However, this may contravene the rights and freedoms of those involved, as explained by the attempt of soldiers to milk evidence from detainees at Abu Ghraib prison through immoral and inhumane ways (Wenker 5). According to Wenker, the military force is not justified to use authority in a manner which contravenes the rights of citizens.
Therefore, he suggests that “the armed forces are a means to very significant moral ends” (Wenker 7). Wenker further points out that the military system of authority is not devoid of unfair treatment, for instance when liberties of soldiers are restricted in certain situations. However, authorities (e.g., the military system) have generally achieved a remarkable record of promoting fair treatment.
For instance, though obedience by prisoners at Abu Ghraib prison in Iraq was necessary as part of their rehabilitation, there was also a dark side because of the tendency by American soldiers to obey authority figures, even when they made demands which were out rightly questionable and ultimately immoral to the detainees (Hersh 1-3; Kambayashi 1-3; Hill par. 5-8).
According to Wenker, authorities need more instruments to realize their goals other than solely relying on soldiers. Hence Wenker points out that there must be societal cooperation, where the effort of each societal member is in line with the effort of others. However, for such a phenomenon to occur, conscious decisions have to be made, which elicits the necessity of societal decision procedures.
Wenker asserts that if effective and fair decisions are adopted as part of procedures, citizens tend to obey them. Therefore, obedience to authority is a condition which is necessary so that the moral goals of authorities can be achieved. Hence according to Henkel, obedience is a functional imperative, so long as the decision procedure undertaken by authorities is fair and effective (Wenker 1-8).
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For instance, protests by Okinawa residents due to attempts to downplay army’s role in mass suicides was a justified and fair approach taken by society on moral grounds. Hence the decision by authorities to revise history and protect involvement of the military in mass suicide during the Second World War was a decision that was morally wrong (Kambayashi 1-3; Hill par. 5-8).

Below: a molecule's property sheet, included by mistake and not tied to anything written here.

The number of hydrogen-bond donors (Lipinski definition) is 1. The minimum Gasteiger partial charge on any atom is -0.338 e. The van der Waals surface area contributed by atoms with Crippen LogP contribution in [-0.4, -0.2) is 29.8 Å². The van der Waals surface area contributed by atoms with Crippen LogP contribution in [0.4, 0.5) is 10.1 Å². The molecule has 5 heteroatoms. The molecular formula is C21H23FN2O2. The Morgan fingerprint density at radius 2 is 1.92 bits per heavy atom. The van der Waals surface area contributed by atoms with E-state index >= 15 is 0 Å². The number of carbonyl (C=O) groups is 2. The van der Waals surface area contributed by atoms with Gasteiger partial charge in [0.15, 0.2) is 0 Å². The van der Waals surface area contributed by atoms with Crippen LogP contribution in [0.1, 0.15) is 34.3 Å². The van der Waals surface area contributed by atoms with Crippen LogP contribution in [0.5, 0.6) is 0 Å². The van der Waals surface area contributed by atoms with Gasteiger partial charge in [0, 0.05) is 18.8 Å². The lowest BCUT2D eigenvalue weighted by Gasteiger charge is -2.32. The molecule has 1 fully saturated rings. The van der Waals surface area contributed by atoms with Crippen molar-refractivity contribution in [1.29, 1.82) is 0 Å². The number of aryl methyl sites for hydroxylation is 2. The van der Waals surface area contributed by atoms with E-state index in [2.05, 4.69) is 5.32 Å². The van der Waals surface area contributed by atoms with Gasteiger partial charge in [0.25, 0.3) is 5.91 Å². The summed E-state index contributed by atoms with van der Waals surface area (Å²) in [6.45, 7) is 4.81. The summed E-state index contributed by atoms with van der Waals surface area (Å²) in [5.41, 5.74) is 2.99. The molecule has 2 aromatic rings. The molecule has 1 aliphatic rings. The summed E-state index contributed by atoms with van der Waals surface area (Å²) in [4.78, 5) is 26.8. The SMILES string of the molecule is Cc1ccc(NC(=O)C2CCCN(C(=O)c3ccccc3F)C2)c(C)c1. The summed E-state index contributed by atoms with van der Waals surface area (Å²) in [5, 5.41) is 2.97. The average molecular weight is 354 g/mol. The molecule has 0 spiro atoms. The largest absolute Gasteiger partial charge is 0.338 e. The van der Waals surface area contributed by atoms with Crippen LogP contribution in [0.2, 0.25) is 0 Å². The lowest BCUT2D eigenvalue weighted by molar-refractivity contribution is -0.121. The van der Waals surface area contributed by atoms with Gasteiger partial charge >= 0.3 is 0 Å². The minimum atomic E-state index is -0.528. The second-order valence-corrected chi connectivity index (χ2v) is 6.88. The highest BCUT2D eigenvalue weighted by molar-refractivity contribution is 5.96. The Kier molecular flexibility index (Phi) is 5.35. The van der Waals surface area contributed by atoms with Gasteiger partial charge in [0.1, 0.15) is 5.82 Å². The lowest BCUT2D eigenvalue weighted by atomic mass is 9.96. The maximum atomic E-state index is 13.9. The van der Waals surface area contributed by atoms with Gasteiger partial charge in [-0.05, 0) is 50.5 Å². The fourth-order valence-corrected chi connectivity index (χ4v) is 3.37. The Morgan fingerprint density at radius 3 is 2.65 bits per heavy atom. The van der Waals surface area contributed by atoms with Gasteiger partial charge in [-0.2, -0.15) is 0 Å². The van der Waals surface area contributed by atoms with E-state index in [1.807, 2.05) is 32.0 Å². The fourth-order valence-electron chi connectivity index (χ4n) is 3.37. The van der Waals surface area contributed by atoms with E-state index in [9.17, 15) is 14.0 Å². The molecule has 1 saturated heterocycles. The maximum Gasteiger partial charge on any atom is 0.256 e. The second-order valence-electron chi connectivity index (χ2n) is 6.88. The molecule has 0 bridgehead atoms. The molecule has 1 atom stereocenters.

Because of the obligation of personnel working in authorities to obey military or police authority, the personnel, in any situation should rely on obedience as the morally appropriate response to decisions. However, quick obedience should not be blind and the personnel’s moral sensitivities should be kept alert towards the possibility that disobedience might be required by morality (Wenker 8; Hill par. 5-8).
Hersh, Semour. “Torture in Abu Ghraib: American Soldiers Brutalized Iraqis-How Far Does the Responsibility Go?” The New York Times, 10 Mar. 2004: 1-3. Print.
Hill, Spyglass. Notes on Military leadership, n.d. Web. <http://www.molossia.org/milacademy/leadership.html>
Kambayashi, Takehiko. “Japan Revises History Texts: Okinawa Resident’s Protest Attempts to Downplay Army’s Role in Mass Suicides”, The Correspondent, 7 Aug. 1990: 2-3. Print.
Tourist, Grief. Milgram’s Obedience to Authority Experiment, 15 Mar. 2009. Web.
Wenker, Kenneth. “Morality and Military Obedience”, Air University Review, 17 Aug. 1981: 1-8. Print.